“There’s nothing wrong with taking a label for gender and finding out it doesn’t work for you,” Yesenia Ruelas, a self-described
The expectations of femininity didn't suit me so I assumed that I had to pick the other option. I didn't realize it didn't have to be an either/or situation.
Ever wonder about the brain's white matter microstructure diffusivity? Don't know what the hell we're talking about? Well, start paying attention... because it may be important in determining our gender identity.
Let us not forget that transgender is an umbrella that encompasses all persons whose authentic identity does not conform unambiguously to conventional notions of male or female genders and assigned gender at birth. Male and female are increasingly being presented as two distinct states, with nothing between.
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As expected, there was a rush of praise from the LGBT community, and condemnation from Fox News and its reactionary brethren. On further analysis, I believe this is significant progress yet not as momentous a change as some imagine.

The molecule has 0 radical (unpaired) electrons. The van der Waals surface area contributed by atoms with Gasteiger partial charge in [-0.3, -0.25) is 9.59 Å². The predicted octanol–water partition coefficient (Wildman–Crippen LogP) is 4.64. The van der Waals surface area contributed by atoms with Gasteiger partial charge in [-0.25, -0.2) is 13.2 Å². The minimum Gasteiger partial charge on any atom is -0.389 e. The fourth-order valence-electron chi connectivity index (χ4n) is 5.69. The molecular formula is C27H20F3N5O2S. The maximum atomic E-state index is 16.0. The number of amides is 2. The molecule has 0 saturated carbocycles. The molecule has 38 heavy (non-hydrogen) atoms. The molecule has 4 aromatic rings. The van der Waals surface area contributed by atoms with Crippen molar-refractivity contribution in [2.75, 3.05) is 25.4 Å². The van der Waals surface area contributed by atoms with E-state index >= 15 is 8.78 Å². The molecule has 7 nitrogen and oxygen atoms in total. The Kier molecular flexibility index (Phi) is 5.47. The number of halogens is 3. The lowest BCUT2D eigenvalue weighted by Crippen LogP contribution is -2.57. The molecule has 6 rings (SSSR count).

A few months ago I was filling out an online customer survey. Under "gender," in addition to "male" and "female," there was a third option: "other." I thought that was impressive. Then Facebook came along and added 50. Bravo, Facebook, bravo.
Transgender and genderqueer individuals challenge us to think about how people are defined and what it means to be who we really are. What constitutes a man or a woman is dictated by cultural norms, and how we identify with a certain gender is more complicated than we think. Gender is a spectrum.
I feel deeply male, yet I'd never want to be just a man. I am deeply proud of being assigned and raised female yet prefer not to be referred to as "she." I like to think there are more than two choices. Male? Female? Not enough.